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ERIC Number: ED361646
Record Type: Non-Journal
Publication Date: 1993-Jan
Pages: 79
Abstractor: N/A
Reference Count: N/A
Reduced Recidivism and Increased Employment Opportunity through Research-Based Reading Instruction.
Brunner, Michael S.
Research-based reading instruction could reduce recidivism and increase employment opportunity for incarcerated juvenile offenders. Reviews of the research literature provide ample evidence of the link between academic failure, delinquency, and reading failure. A re-examination of the research literature and interviews with reading instructors teaching juvenile offenders in correctional institutions in five states were undertaken to determine: whether sustained frustration (rather than academic failure) leads to delinquency; the extent to which reading failure is the cause of this frustration; and what steps must be taken to supplant current instructional practices with methods that can be validated by experimental research. The research revealed: (1) reading failure is most likely a cause, not just a correlate, for the frustration that results in delinquent behavior; (2) a high percentage of wards are unable to read or write what they can talk about and aurally comprehend; (3) a high percentage of wards are diagnosed as learning disabled with no evidence of neurological abnormalities; (4) handicapped readers are not receiving the type of instruction recommended by experimental research; and (5) reading teachers have been denied a working knowledge of instructional techniques that are most successful in preventing reading failure. Reading teachers need to acquire a knowledge of the alphabetic principles governing English spelling and become confident in using intensive, systematic phonics methods. (One hundred nine notes are included; a 41-item annotated bibliography of research supporting the intensive teaching of phonics is attached.) (Author/RS)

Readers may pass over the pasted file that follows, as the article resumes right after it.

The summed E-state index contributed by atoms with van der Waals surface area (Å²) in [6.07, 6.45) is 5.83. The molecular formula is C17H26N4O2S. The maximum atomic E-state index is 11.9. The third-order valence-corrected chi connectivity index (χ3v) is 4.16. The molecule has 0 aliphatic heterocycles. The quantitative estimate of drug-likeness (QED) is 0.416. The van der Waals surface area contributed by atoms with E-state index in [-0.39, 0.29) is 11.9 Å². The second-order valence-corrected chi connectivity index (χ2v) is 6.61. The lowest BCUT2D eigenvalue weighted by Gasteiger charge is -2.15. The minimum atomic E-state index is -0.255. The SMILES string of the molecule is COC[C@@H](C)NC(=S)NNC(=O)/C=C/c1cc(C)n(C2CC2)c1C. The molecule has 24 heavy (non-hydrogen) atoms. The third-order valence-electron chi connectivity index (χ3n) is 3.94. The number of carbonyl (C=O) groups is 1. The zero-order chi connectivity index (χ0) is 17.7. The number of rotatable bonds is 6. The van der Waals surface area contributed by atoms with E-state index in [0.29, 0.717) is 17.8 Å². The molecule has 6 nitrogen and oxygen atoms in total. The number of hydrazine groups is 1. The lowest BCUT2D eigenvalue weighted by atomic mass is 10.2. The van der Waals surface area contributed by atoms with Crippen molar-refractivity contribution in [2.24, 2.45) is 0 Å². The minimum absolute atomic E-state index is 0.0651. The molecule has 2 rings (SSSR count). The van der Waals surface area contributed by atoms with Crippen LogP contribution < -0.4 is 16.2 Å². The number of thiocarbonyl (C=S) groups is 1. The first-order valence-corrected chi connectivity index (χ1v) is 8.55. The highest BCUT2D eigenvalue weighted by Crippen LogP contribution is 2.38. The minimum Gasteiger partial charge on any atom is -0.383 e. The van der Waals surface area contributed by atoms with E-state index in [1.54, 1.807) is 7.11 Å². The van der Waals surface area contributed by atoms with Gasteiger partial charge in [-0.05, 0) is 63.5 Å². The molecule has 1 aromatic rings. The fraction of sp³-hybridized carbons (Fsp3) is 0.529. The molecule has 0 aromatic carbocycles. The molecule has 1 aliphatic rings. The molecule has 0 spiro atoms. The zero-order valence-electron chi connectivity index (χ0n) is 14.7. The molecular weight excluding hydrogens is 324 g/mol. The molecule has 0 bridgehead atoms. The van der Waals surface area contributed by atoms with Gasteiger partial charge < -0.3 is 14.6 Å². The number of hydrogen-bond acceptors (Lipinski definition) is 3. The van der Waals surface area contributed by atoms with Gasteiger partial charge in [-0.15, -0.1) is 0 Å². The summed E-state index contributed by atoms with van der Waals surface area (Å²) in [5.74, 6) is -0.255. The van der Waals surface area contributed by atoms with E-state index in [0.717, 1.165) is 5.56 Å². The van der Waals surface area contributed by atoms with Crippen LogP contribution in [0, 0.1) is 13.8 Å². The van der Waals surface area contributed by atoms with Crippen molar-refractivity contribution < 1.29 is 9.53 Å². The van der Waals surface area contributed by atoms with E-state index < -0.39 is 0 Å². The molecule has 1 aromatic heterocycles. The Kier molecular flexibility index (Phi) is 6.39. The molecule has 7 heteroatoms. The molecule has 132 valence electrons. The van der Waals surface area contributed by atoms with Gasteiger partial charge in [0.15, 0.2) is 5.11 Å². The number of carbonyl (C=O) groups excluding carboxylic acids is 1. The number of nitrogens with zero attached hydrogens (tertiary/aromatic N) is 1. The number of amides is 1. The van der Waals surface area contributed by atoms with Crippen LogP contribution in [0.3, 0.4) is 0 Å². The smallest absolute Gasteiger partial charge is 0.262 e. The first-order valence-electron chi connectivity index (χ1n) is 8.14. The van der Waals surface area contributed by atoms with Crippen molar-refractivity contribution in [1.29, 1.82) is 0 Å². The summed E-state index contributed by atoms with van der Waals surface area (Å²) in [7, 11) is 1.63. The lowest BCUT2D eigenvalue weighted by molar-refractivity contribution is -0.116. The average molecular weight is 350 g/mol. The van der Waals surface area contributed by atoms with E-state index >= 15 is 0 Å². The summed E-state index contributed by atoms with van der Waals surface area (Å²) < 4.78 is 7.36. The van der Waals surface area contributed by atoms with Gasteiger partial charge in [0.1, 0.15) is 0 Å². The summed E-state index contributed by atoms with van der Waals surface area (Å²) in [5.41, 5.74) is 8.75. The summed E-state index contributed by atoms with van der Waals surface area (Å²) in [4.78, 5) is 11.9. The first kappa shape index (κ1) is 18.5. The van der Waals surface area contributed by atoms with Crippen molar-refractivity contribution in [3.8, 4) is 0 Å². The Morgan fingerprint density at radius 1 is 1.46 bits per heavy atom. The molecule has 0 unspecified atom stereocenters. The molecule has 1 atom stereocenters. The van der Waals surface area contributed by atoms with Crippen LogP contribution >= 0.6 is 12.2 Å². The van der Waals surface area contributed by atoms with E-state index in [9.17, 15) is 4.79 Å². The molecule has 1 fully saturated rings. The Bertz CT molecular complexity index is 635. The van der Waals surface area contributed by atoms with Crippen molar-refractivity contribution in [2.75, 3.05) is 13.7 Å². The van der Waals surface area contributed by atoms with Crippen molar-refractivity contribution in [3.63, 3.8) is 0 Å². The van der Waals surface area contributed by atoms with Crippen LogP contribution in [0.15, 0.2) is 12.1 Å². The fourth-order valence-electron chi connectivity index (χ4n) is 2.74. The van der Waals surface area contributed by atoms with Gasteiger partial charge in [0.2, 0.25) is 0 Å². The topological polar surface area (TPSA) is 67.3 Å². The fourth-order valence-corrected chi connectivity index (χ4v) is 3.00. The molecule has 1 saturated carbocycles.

Publication Type: Opinion Papers; Information Analyses
Education Level: N/A
Audience: N/A
Language: English
Sponsor: N/A
Authoring Institution: Department of Justice, Washington, DC. Office of Juvenile Justice and Delinquency Prevention.